MVA

MVA (Multi-domain Vertical Alignment) is a technology intended to combine the best elements of TN + Film and IPS systems. Modern MVA panels can offer wide viewing angles (second only to S-IPS technology), good black depth, good color reproduction and depth, and fast response times. There are several "next-generation" technologies based on MVA, including AU Optronics' P-MVA and A-MVA, as well as Chi Mei Optoelectronics' S-MVA.

PVA

PVA (patterned vertical alignment) and S-PVA (super patterned vertical alignment) are alternative versions of MVA technology offered by Samsung. Developed independently, they offer similar features to MVA, but with higher contrast ratios of up to 3000:1. Less expensive PVA panels often use dithering and FRC, while S-PVA panels all use at least 8 bits per colour. PVA and S-PVA offer good black depth and wide viewing angles and S-PVA also offers fast response times

Pixel-Response Rate

This refers to how quickly a pixel can change colours, measured in milliseconds (ms); the lower the milliseconds, the faster the pixels can change, reducing the ghosting or streaking effect you might see in a moving or changing image. In general, manufacturers' specifications rely on best-case scenarios; real-world performance is often considerably slower. A maximum response time of 12ms to 15ms across the spectrum is required for gaming or viewing television and movies without ghosting or streaking. Manufacturers have debuted LCDs with response rates as fast as 2ms, though don't expect such high performance in real world applications.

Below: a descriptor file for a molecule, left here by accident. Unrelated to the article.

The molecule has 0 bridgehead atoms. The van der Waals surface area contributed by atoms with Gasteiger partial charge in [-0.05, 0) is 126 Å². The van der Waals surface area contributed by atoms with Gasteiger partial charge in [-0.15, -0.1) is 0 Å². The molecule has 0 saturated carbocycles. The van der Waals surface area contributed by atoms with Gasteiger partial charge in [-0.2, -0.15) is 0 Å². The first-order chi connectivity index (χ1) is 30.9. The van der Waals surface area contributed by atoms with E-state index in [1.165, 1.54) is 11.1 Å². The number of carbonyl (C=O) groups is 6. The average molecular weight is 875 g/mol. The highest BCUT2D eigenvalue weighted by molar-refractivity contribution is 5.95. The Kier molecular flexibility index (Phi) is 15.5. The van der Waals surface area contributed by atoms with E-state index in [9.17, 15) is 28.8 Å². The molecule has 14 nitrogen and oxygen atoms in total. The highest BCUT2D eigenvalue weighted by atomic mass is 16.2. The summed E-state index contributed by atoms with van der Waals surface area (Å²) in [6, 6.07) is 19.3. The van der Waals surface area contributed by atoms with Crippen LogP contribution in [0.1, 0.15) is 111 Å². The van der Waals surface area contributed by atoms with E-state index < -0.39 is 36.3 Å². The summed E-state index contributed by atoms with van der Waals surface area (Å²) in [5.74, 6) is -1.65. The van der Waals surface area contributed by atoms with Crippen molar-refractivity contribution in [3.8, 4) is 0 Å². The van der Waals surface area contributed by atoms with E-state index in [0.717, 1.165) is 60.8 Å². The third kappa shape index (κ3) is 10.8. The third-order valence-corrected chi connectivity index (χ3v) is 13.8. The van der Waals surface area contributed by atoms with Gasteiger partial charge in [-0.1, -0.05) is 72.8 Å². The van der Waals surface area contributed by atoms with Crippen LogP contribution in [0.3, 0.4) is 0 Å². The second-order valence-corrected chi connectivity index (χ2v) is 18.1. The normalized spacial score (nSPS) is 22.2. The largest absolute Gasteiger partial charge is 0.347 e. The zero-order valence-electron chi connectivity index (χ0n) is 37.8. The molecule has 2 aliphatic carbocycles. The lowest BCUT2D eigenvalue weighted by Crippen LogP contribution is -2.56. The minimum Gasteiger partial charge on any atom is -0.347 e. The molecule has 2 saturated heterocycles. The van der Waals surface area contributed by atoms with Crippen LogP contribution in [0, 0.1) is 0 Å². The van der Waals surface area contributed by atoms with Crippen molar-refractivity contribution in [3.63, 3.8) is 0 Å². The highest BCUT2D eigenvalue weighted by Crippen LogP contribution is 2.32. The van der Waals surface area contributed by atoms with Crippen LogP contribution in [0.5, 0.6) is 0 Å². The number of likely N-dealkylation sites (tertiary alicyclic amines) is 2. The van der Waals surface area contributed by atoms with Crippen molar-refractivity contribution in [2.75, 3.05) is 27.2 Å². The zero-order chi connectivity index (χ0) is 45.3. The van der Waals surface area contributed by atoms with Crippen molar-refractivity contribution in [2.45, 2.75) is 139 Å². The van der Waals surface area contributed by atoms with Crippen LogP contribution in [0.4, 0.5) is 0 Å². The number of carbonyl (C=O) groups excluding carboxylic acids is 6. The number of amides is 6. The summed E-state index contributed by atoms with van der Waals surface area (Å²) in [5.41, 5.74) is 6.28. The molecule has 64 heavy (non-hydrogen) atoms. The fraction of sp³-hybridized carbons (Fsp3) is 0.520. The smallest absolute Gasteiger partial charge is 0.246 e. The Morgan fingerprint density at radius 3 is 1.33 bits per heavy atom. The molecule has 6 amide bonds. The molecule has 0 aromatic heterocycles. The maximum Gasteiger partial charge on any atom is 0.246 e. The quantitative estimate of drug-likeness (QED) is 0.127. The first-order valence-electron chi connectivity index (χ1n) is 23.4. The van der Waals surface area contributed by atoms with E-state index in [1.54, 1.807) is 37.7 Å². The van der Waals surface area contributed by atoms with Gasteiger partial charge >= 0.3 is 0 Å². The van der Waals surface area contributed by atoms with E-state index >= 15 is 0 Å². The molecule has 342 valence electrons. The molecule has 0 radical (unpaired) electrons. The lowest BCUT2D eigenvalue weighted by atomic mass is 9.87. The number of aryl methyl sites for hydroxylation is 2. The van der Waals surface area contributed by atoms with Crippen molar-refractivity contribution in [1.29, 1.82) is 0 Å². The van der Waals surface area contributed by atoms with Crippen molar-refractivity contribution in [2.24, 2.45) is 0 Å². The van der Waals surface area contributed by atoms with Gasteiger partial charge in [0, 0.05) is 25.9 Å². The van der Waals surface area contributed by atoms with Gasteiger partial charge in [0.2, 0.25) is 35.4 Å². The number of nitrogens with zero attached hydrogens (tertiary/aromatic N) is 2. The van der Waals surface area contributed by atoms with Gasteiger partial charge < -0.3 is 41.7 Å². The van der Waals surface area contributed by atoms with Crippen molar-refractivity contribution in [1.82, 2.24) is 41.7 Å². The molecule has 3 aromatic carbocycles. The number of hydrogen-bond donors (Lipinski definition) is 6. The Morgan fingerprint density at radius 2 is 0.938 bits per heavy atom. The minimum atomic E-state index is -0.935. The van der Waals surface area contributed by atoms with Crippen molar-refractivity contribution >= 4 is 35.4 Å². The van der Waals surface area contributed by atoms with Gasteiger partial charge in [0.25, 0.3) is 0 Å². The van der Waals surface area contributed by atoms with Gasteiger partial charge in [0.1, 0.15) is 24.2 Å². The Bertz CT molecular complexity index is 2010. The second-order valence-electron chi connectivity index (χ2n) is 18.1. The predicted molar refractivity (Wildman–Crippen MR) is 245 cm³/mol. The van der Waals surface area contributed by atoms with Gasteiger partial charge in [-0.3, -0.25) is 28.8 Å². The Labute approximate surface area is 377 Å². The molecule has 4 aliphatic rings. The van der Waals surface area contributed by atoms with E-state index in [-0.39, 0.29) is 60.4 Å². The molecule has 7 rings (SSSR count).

Portrait/Landscape Modes

Some LCDs can pivot so that the longer edge can go horizontal (landscape mode) or vertical (portrait mode). This feature can be useful for desktop publishing, Web surfing, and viewing large spreadsheets, but don't pay extra for it if you won't use it.

Resolution

Resolution of a measure of how many pixels a monitor has, expressed as pixels across by pixels up. For example, 1280 x 1024 describes a display with 1280 pixels across by 1024 pixels up, for a total of 1.3 million pixels. Make sure you are comfortable with an LCD's native resolution before you buy it. Remember, an LCD that scales its image to a non-native resolution will never look as good.

Viewing angle

The physical structure of LCD pixels can cause the brightness and even the colour of images to shift if you view them from an angle rather than facing the screen directly. Take manufacturer's specifications with a grain of salt and make your own observations if possible; viewing-angle issues become more critical as panel size increases.